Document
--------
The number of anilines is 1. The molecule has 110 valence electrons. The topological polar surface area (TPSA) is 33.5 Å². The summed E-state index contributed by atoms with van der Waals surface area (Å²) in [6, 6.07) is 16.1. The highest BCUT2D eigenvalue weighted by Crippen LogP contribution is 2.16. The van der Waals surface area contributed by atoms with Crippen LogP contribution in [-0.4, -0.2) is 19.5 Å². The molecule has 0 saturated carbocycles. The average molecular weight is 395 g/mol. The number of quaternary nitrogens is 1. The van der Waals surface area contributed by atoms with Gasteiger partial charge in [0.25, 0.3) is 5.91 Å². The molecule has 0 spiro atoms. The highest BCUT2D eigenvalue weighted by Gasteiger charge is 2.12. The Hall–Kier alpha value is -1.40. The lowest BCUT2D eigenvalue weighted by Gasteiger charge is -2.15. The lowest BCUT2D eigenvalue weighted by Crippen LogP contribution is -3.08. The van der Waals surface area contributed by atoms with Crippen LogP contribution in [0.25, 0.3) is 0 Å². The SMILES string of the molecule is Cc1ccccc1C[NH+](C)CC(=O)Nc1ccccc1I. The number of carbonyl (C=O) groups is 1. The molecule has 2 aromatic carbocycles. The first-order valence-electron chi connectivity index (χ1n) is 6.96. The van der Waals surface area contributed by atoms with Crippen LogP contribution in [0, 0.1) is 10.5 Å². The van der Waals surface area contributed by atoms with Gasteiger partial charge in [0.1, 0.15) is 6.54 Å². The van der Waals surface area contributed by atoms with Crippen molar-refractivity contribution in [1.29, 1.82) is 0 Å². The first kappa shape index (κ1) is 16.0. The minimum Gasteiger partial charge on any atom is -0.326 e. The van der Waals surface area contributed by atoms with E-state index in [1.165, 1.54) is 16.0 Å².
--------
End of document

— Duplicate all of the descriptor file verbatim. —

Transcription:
The number of anilines is 1. The molecule has 110 valence electrons. The topological polar surface area (TPSA) is 33.5 Å². The summed E-state index contributed by atoms with van der Waals surface area (Å²) in [6, 6.07) is 16.1. The highest BCUT2D eigenvalue weighted by Crippen LogP contribution is 2.16. The van der Waals surface area contributed by atoms with Crippen LogP contribution in [-0.4, -0.2) is 19.5 Å². The molecule has 0 saturated carbocycles. The average molecular weight is 395 g/mol. The number of quaternary nitrogens is 1. The van der Waals surface area contributed by atoms with Gasteiger partial charge in [0.25, 0.3) is 5.91 Å². The molecule has 0 spiro atoms. The highest BCUT2D eigenvalue weighted by Gasteiger charge is 2.12. The Hall–Kier alpha value is -1.40. The lowest BCUT2D eigenvalue weighted by Gasteiger charge is -2.15. The lowest BCUT2D eigenvalue weighted by Crippen LogP contribution is -3.08. The van der Waals surface area contributed by atoms with Crippen LogP contribution in [0.25, 0.3) is 0 Å². The SMILES string of the molecule is Cc1ccccc1C[NH+](C)CC(=O)Nc1ccccc1I. The number of carbonyl (C=O) groups is 1. The molecule has 2 aromatic carbocycles. The first-order valence-electron chi connectivity index (χ1n) is 6.96. The van der Waals surface area contributed by atoms with Crippen LogP contribution in [0, 0.1) is 10.5 Å². The van der Waals surface area contributed by atoms with Gasteiger partial charge in [0.1, 0.15) is 6.54 Å². The van der Waals surface area contributed by atoms with Crippen molar-refractivity contribution in [1.29, 1.82) is 0 Å². The first kappa shape index (κ1) is 16.0. The minimum Gasteiger partial charge on any atom is -0.326 e. The van der Waals surface area contributed by atoms with E-state index in [1.165, 1.54) is 16.0 Å².